First and foremost, you must get your marketing plan put into action as soon as possible.
There are a lot of decisions to make, and often the biggest mistake made when self publishing is to put off considering a marketing plan until AFTER publishing. Writers want their book to be the best in its genre – but to stand out from the crowd, you must market your book very carefully and start early. There’s a reason “Product Launch Formulas” are so popular in the Internet Marketing world – you have to get your customer’s attention if you’re going to get people to purchase.
Your target demographic is the most critical aspect of your game plan.
Before promoting your book you should be aware of your target audience. Who do you want to buy your book? The correct answer to this question is not “Everyone, Everywhere!”
Look at Robert B. Parker’s “Spenser” series – you may remember the ABC TV show starring Robert Urich as Spenser and Avery Brooks as Hawk. Parker wrote something like 50+ novels centering on his soft-hearted, gun-toting private eye, and every one was a bestseller… but shortly before Parker’s death, he released a Spenser novel that was pretty roundly panned by both critics and readers. Why was this one book, from a writer who seemed all but guaranteed a success, far less popular than usual?
Because Parker failed to appease his existing audience – adults, usually (but not limited to) women over 35 – and on top of that, he failed to grab the interest of the NEW audience he was trying to court – the “young adult” market. This particular novel focused on the never before revealed childhood of the protagonist. The readers considered “young adults” could care less about the character’s origins, and the existing market found the story too juvenile.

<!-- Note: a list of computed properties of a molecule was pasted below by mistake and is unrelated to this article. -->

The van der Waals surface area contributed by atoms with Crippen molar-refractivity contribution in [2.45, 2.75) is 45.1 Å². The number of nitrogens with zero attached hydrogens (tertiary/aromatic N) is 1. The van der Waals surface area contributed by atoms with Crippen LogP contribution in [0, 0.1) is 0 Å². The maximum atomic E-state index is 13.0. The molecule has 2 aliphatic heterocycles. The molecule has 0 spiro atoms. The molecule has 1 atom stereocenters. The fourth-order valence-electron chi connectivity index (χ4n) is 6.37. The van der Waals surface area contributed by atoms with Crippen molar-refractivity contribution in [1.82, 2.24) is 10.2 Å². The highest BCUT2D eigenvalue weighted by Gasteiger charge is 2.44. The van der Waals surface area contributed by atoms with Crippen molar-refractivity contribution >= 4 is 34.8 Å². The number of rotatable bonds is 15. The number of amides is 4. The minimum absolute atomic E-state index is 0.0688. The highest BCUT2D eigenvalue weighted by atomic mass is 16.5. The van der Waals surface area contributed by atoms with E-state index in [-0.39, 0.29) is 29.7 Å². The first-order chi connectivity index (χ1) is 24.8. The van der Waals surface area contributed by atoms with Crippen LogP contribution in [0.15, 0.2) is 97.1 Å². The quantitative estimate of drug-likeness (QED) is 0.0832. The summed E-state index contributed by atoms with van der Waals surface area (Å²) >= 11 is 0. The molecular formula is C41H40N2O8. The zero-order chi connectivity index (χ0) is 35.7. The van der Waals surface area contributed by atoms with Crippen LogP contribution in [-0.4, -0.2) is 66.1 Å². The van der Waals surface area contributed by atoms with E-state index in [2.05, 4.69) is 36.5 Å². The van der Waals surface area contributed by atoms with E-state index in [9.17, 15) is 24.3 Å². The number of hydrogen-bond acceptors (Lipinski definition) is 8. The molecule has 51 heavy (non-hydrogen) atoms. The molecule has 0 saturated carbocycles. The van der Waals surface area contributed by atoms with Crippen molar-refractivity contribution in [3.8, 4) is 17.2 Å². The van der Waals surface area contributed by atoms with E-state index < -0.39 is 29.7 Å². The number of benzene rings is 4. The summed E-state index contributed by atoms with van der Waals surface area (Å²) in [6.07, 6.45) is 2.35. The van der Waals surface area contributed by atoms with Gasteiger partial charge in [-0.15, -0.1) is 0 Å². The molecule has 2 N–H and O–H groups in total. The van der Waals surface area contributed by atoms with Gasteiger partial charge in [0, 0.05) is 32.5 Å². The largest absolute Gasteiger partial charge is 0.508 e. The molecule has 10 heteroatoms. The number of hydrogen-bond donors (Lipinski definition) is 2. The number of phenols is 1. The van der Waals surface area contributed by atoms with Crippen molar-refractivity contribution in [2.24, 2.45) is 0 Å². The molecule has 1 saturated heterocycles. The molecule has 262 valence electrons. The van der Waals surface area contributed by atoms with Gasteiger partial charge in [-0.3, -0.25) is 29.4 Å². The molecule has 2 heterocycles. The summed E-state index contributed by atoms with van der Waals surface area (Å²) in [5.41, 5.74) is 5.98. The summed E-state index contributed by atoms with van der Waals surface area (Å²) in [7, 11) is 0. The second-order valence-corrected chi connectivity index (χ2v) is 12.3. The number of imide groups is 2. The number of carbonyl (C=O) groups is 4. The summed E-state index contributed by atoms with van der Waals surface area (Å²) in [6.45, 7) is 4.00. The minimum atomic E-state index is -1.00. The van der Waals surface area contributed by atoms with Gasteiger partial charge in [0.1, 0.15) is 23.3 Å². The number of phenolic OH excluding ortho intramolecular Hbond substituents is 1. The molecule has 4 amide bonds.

To reach your target audience, you must be focused on them.
Identify your target audience and gather as much data on them as you can. Outline your goals and objectives (what you hope to achieve) and determine your budget and implement your strategies (how you plan to reach your goals).
Then, determine what form your book should take. For example, the dimensions and typography, number of pages, type of paper, etc. If you’re going the e-book route, consider very carefully how you want your book formatted, protected, and in what type of file format you want to publish (Kindle, iPhone/iPad, simple PDF, LIT file, etc).